Throwing a pie in the face of an authority or high profile figure to protest against their political or public standpoint, known also as ‘pieing’ has long been a staple strategy of Tactical Media’s political activism-meets-humor style. Tactical Media, as defined by David Garcia and Geert Lovink, is the inexpensive, do-it-yourself media activities and approaches, often used by groups and individuals who feel wronged by governing powers or excluded from the wider society, as a way of speaking out. As a form of popular protest, it couldn’t be more different from mainstream media. Tactical Media is never neutral nor does it merely report events. Using the pent up angst and frustrations as fuel, tactical media is born out of crisis and as an offshoot of the Culture Jamming genre, it often relies on art, pranks and parody as tools of criticism and opposition. The aim of Tactical Media activities is to present the view of the world as seen from the disenfranchised masses.
A good example of an organization that blends art, social activism and humor is the aptly named art collective from Barcelona called Enmedio, meaning ‘In the midst of’ in Spanish. This collective of artists came together back in 2001 to protest against the World Bank meeting in Barcelona, in which they pulled off a (simple phone and media exposure) prank at the expense of the Barcelona Stock Exchange that escalated into riot police being brought in (in an overreaction on the part of the authorities) and ultimately causing the Exchange to be closed for 2 days. Enmedio soldiered on with various pranks, parody and art projects on issues like housing, public evictions and unemployment, garnering public support and participation along the way as the financial crisis of 2008 began rolling out its devastating effects in the Spanish society.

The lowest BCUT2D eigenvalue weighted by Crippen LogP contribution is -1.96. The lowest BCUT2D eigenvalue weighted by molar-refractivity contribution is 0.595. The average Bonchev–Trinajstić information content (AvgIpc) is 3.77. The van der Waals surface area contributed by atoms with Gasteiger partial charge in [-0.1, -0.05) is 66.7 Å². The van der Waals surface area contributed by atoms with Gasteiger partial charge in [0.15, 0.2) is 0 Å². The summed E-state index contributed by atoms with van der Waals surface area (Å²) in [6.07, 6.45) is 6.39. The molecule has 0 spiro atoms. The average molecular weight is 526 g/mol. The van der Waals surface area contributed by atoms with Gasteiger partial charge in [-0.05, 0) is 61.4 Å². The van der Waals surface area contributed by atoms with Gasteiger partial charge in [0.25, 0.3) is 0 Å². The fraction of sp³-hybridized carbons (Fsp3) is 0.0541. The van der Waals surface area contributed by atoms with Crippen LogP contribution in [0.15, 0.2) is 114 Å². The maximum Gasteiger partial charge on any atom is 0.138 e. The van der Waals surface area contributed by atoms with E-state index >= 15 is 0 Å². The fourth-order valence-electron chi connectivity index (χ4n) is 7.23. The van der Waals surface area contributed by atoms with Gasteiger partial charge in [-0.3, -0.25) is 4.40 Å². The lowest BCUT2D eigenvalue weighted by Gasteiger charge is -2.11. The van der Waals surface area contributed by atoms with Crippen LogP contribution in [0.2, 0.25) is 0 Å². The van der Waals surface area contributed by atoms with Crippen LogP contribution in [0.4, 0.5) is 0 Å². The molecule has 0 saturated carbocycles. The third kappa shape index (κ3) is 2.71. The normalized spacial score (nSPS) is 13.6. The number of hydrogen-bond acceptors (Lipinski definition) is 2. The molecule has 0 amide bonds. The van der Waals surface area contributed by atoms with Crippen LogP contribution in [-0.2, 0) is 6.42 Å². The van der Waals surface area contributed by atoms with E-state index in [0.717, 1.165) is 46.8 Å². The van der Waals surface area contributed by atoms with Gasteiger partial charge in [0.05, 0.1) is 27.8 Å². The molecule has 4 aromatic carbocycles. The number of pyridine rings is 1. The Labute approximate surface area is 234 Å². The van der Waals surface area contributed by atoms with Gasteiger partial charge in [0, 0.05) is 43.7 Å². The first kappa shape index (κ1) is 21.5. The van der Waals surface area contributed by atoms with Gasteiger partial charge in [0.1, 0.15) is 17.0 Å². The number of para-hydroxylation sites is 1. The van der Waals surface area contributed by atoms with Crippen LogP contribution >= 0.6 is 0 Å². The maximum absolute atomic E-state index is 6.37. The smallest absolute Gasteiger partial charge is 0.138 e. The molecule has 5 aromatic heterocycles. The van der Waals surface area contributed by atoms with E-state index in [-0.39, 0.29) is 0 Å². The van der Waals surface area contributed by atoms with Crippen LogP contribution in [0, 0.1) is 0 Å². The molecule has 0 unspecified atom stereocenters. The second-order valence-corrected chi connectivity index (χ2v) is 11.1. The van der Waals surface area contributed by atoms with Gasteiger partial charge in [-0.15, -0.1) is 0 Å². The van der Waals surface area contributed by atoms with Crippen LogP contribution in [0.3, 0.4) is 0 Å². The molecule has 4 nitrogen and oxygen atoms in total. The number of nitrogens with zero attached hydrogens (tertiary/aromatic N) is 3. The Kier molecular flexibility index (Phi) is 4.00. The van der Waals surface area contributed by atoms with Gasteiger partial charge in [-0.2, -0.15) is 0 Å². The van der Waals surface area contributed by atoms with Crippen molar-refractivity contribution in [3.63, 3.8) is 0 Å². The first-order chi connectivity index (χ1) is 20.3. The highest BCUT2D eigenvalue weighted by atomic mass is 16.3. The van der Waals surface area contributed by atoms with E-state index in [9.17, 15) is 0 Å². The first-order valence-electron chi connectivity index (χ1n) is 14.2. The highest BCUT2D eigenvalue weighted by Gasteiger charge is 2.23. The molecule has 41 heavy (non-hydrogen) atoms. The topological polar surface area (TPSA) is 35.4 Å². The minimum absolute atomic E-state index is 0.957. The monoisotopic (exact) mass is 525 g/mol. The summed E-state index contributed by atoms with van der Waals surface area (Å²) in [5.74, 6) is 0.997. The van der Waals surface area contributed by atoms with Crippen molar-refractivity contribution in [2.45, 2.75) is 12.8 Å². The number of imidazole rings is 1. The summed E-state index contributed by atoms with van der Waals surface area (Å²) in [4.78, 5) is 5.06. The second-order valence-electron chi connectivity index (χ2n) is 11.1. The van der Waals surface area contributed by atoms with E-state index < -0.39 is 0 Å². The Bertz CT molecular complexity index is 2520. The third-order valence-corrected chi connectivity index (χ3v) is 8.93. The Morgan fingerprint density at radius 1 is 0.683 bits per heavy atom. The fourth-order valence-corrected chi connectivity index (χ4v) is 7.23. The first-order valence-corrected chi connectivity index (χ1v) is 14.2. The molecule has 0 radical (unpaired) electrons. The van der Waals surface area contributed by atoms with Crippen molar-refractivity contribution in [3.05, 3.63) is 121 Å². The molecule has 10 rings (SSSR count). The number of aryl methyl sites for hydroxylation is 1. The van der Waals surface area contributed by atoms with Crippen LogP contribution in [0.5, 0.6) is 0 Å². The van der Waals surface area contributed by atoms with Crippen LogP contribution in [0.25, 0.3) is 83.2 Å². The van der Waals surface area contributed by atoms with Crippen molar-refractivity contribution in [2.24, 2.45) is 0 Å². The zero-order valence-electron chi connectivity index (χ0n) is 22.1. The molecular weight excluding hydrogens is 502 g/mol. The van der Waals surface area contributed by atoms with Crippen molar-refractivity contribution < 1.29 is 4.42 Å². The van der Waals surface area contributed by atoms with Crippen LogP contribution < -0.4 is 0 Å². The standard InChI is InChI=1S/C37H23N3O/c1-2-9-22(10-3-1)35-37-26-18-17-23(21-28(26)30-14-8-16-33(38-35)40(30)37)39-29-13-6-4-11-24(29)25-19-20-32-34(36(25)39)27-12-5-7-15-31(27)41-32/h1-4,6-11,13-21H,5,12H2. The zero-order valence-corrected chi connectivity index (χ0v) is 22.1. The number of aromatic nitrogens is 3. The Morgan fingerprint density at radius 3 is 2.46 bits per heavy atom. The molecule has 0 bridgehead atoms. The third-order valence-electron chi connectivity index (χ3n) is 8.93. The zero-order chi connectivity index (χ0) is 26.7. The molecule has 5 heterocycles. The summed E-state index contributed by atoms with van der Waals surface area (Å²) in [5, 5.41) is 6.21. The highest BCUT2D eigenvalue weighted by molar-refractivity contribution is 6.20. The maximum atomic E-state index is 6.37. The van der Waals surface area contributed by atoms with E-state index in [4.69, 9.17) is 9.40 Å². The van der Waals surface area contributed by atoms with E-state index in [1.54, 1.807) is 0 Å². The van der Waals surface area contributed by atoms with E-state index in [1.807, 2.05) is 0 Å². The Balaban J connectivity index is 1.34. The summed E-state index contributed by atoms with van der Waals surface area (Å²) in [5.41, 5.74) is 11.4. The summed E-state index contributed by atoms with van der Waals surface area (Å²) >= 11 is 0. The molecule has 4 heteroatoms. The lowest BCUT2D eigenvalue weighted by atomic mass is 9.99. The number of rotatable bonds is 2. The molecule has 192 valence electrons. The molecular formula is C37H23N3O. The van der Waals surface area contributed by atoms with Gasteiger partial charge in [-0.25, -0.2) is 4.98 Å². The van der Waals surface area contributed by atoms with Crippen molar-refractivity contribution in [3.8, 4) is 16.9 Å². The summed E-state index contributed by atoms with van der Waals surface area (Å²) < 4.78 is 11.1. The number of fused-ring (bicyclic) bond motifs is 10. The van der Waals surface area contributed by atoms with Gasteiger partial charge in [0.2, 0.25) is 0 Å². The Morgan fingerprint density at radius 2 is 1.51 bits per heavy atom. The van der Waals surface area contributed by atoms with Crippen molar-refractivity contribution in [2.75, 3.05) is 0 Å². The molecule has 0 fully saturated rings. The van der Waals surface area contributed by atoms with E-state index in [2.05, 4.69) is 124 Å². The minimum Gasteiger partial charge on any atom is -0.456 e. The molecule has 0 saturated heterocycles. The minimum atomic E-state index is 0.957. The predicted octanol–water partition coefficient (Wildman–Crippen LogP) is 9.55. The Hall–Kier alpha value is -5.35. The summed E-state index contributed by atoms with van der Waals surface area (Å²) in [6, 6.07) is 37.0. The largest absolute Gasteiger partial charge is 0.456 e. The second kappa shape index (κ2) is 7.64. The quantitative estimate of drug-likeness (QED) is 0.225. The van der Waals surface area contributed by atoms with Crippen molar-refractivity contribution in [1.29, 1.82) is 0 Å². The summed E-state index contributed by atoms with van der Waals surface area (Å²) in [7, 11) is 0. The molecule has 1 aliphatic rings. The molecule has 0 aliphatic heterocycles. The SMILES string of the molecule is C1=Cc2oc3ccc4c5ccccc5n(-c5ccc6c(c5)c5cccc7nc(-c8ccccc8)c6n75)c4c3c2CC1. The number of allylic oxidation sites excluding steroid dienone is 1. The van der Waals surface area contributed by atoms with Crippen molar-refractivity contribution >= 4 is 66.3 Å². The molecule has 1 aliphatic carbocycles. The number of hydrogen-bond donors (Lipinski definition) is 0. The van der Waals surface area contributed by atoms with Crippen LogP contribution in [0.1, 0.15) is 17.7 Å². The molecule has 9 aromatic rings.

As unemployment figures in Spain hit a record high recently, one of Enmedio’s latest exploits from last summer involved flying a huge yellow balloon with the words ‘Spain – World Champion of Unemployment’ next to the Christopher Columbus statue in downtown Barcelona, which like other public monuments and venues in urban cities across Spain, it has been sold out as a commercial billboard to the highest bidder. At the time of the prank, Senor Columbus can be seen wearing a giant football jersey of the Barcelona FC with Qatar Airways sponsorship. The balloon may not have survived any stretch of longevity, but what was important was having created the space, however temporary, for reflection and dialogue about the current contradictions surrounding the social existence in Spain. Online activism may be alive and well, and having contributed to community empowerment and social change, but artistic stunts like this offer participants a moment of solidarity and an opportunity to come together to take public action against instances of what many Spaniards perceive as the State’s social devaluing of their quality of life. Like pieing, Enmedio’s brand of art activism works at striking at the core of the problem or a social issue precisely because it’s built on the premise of simplicity and bold in-your-face parody acts (pun intended). By ‘transforming anger into fun’, it seeks to reclaim the power back to the people, not through force, but through offline participatory tongue-in-cheek satire and creative humor.